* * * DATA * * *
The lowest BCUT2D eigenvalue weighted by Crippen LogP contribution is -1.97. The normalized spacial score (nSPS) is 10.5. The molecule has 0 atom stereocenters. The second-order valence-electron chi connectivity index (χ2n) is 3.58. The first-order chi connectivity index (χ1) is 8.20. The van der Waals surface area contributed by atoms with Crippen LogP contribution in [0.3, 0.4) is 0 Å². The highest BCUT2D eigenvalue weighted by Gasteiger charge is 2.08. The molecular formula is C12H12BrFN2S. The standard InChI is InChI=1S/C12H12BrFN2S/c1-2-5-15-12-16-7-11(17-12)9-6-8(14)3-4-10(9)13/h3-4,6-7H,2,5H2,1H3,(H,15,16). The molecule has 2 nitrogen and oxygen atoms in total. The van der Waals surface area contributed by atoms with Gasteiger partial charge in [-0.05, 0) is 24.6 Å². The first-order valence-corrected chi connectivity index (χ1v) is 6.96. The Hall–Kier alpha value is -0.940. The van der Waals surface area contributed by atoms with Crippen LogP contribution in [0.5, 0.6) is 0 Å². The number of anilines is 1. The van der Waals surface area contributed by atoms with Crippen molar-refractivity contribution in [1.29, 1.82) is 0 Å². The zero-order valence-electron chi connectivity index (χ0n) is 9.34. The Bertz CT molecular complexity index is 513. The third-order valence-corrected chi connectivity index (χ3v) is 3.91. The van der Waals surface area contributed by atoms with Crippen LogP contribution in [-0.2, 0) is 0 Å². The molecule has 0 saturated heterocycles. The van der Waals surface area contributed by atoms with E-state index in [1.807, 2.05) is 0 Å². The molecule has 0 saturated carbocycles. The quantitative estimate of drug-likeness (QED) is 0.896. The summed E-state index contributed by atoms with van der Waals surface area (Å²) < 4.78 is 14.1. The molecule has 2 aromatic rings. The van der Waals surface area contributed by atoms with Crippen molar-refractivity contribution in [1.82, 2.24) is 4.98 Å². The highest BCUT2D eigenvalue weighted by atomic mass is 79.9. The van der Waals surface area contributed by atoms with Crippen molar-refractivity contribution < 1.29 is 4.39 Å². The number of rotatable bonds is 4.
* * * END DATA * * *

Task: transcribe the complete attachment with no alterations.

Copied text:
The lowest BCUT2D eigenvalue weighted by Crippen LogP contribution is -1.97. The normalized spacial score (nSPS) is 10.5. The molecule has 0 atom stereocenters. The second-order valence-electron chi connectivity index (χ2n) is 3.58. The first-order chi connectivity index (χ1) is 8.20. The van der Waals surface area contributed by atoms with Crippen LogP contribution in [0.3, 0.4) is 0 Å². The highest BCUT2D eigenvalue weighted by Gasteiger charge is 2.08. The molecular formula is C12H12BrFN2S. The standard InChI is InChI=1S/C12H12BrFN2S/c1-2-5-15-12-16-7-11(17-12)9-6-8(14)3-4-10(9)13/h3-4,6-7H,2,5H2,1H3,(H,15,16). The molecule has 2 nitrogen and oxygen atoms in total. The van der Waals surface area contributed by atoms with Gasteiger partial charge in [-0.05, 0) is 24.6 Å². The first-order valence-corrected chi connectivity index (χ1v) is 6.96. The Hall–Kier alpha value is -0.940. The van der Waals surface area contributed by atoms with Crippen LogP contribution in [0.5, 0.6) is 0 Å². The number of anilines is 1. The van der Waals surface area contributed by atoms with Crippen molar-refractivity contribution in [1.29, 1.82) is 0 Å². The zero-order valence-electron chi connectivity index (χ0n) is 9.34. The Bertz CT molecular complexity index is 513. The third-order valence-corrected chi connectivity index (χ3v) is 3.91. The van der Waals surface area contributed by atoms with Crippen LogP contribution in [-0.2, 0) is 0 Å². The molecule has 0 saturated heterocycles. The van der Waals surface area contributed by atoms with E-state index in [1.807, 2.05) is 0 Å². The molecule has 0 saturated carbocycles. The quantitative estimate of drug-likeness (QED) is 0.896. The summed E-state index contributed by atoms with van der Waals surface area (Å²) < 4.78 is 14.1. The molecule has 2 aromatic rings. The van der Waals surface area contributed by atoms with Crippen molar-refractivity contribution in [1.82, 2.24) is 4.98 Å². The highest BCUT2D eigenvalue weighted by atomic mass is 79.9. The van der Waals surface area contributed by atoms with Crippen molar-refractivity contribution < 1.29 is 4.39 Å². The number of rotatable bonds is 4.